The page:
Joe Biden Calls for Probe Into Whether Illegal Conduct Is to Blame for High Gas Prices

President Joe Biden is calling for an investigation into whether illegal conduct is responsible for driving gas prices up.

In a letter sent Wednesday to the Federal Trade Commission (FTC), Biden said there's "mounting evidence of anti-consumer behavior by oil and gas companies."

"The bottom line is this: gasoline prices at the pump remain high, even though oil and gas companies' costs are declining," Biden wrote to the commission's chair, Lina Khan.

The president specifically highlighted the "unexplained large gap" between the decline in cost of unfinished gasoline and the higher than average price at the pump for everyday consumers.

Biden also noted that the "two largest oil and gas companies" in the nation are expected to double their net income compared with 2019 levels.

Biden Calls for Probe Into Gas Prices
President Joe Biden is calling for an investigation into whether illegal conduct is responsible for driving gas prices up. In this photo, a customer prepares to pump gasoline into his car at a Valero station on July 12, 2021, in Mill Valley, California. Justin Sullivan/Getty Images

"I do not accept hard-working Americans paying more for gas because of anti-competitive or otherwise potentially illegal conduct," Biden wrote. "I therefore ask that the Commission further examine what is happening with oil and gas markets, and that you bring all of the Commission's tools to bear if you uncover any wrongdoing."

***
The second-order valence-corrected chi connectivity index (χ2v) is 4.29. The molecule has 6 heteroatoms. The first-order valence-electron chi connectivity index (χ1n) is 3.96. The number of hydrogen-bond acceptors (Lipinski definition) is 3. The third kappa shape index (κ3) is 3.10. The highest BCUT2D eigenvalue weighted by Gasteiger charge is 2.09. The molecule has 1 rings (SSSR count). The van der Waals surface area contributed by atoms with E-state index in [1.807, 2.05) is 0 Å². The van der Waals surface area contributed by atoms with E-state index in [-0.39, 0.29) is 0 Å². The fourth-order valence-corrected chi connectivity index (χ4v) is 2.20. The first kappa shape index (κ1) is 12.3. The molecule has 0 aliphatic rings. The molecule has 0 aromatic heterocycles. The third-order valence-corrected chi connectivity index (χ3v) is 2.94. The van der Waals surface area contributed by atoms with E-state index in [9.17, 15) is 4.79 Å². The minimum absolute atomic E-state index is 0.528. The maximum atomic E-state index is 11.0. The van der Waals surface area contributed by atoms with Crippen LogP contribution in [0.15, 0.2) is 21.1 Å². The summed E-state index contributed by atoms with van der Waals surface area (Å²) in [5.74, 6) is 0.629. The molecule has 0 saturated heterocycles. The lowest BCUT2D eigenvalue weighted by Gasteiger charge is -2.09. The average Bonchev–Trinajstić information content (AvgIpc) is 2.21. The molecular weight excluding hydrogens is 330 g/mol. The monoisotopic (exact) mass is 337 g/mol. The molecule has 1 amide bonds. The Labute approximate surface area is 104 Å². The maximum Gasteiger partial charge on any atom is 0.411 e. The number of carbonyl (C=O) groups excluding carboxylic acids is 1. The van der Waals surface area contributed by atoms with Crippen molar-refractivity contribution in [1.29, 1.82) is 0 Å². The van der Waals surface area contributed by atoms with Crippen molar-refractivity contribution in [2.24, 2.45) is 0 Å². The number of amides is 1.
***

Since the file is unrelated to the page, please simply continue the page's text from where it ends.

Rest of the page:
Newsweek reached out to the Federal Trade Commission for comment on Biden's letter.

Today, the average price for a gallon of regular unleaded gas is $3.413—more than a dollar higher than the average price one year ago—according to data from the American Automobile Association (AAA).

In 19 states, the cost of a gallon of regular unleaded gas is higher than AAA's average price. California currently has the highest price, with a gallon costing $4.692. The price is an all-time high for the Golden State.

The administration has come under fire for rising gas prices, with both sides of the aisle pushing the White House to take more action.

Senate Majority Leader Chuck Schumer earlier this week called on Biden to tap emergency petroleum reserves to drive down prices. Energy Secretary Jennifer Granholm has said the president's considering using the reserves, located in Texas and Louisiana.

In September, Biden directed the Energy Department to access petroleum reserves to prevent gas shortages and price surges after Hurricane Ida hit Louisiana and other parts of the South.

But some industry experts have said presidents usually have little control over gas prices.

"Unfortunately, U.S. presidents do not have good options to lower domestic fuel prices in the near term," Bob McNally, president of Rapidan Energy Group and the former White House senior director for international energy, previously told Newsweek.